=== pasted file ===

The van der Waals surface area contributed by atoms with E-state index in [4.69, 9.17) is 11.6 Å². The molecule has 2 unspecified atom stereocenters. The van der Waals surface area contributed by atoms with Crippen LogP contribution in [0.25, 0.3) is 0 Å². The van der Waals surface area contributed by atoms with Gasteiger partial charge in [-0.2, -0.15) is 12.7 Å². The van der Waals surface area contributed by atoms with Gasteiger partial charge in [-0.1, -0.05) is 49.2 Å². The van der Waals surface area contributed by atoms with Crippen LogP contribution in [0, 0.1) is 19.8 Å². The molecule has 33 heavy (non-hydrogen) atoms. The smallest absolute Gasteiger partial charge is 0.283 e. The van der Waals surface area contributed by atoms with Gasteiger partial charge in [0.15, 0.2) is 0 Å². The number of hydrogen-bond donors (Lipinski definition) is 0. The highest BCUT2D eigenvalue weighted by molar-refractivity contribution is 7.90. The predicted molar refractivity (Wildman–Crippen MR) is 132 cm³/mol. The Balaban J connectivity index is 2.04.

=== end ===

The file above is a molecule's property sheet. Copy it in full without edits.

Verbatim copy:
The van der Waals surface area contributed by atoms with E-state index in [4.69, 9.17) is 11.6 Å². The molecule has 2 unspecified atom stereocenters. The van der Waals surface area contributed by atoms with Crippen LogP contribution in [0.25, 0.3) is 0 Å². The van der Waals surface area contributed by atoms with Gasteiger partial charge in [-0.2, -0.15) is 12.7 Å². The van der Waals surface area contributed by atoms with Gasteiger partial charge in [-0.1, -0.05) is 49.2 Å². The van der Waals surface area contributed by atoms with Crippen LogP contribution in [0, 0.1) is 19.8 Å². The molecule has 33 heavy (non-hydrogen) atoms. The smallest absolute Gasteiger partial charge is 0.283 e. The van der Waals surface area contributed by atoms with Gasteiger partial charge in [0.15, 0.2) is 0 Å². The number of hydrogen-bond donors (Lipinski definition) is 0. The highest BCUT2D eigenvalue weighted by molar-refractivity contribution is 7.90. The predicted molar refractivity (Wildman–Crippen MR) is 132 cm³/mol. The Balaban J connectivity index is 2.04.